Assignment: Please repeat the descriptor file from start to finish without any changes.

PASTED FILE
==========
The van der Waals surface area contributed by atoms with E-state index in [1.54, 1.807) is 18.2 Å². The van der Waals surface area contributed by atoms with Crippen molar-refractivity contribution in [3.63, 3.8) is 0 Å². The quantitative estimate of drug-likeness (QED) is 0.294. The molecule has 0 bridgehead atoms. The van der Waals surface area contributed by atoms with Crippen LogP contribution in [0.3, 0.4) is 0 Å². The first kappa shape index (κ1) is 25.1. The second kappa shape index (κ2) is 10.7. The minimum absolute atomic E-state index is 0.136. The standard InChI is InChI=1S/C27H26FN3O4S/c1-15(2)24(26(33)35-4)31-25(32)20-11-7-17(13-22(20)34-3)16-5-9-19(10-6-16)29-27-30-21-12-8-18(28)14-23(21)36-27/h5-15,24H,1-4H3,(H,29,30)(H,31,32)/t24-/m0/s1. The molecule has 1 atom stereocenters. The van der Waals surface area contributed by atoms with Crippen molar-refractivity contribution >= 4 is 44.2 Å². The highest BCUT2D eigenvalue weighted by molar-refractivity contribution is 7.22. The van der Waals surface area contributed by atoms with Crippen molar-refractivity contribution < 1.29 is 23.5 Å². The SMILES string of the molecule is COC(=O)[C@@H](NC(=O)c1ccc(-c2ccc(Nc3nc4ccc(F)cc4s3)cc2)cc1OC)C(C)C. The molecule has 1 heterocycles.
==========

The van der Waals surface area contributed by atoms with E-state index in [1.54, 1.807) is 18.2 Å². The van der Waals surface area contributed by atoms with Crippen molar-refractivity contribution in [3.63, 3.8) is 0 Å². The quantitative estimate of drug-likeness (QED) is 0.294. The molecule has 0 bridgehead atoms. The van der Waals surface area contributed by atoms with Crippen LogP contribution in [0.3, 0.4) is 0 Å². The first kappa shape index (κ1) is 25.1. The second kappa shape index (κ2) is 10.7. The minimum absolute atomic E-state index is 0.136. The standard InChI is InChI=1S/C27H26FN3O4S/c1-15(2)24(26(33)35-4)31-25(32)20-11-7-17(13-22(20)34-3)16-5-9-19(10-6-16)29-27-30-21-12-8-18(28)14-23(21)36-27/h5-15,24H,1-4H3,(H,29,30)(H,31,32)/t24-/m0/s1. The molecule has 1 atom stereocenters. The van der Waals surface area contributed by atoms with Crippen molar-refractivity contribution >= 4 is 44.2 Å². The highest BCUT2D eigenvalue weighted by molar-refractivity contribution is 7.22. The van der Waals surface area contributed by atoms with Crippen molar-refractivity contribution < 1.29 is 23.5 Å². The SMILES string of the molecule is COC(=O)[C@@H](NC(=O)c1ccc(-c2ccc(Nc3nc4ccc(F)cc4s3)cc2)cc1OC)C(C)C. The molecule has 1 heterocycles.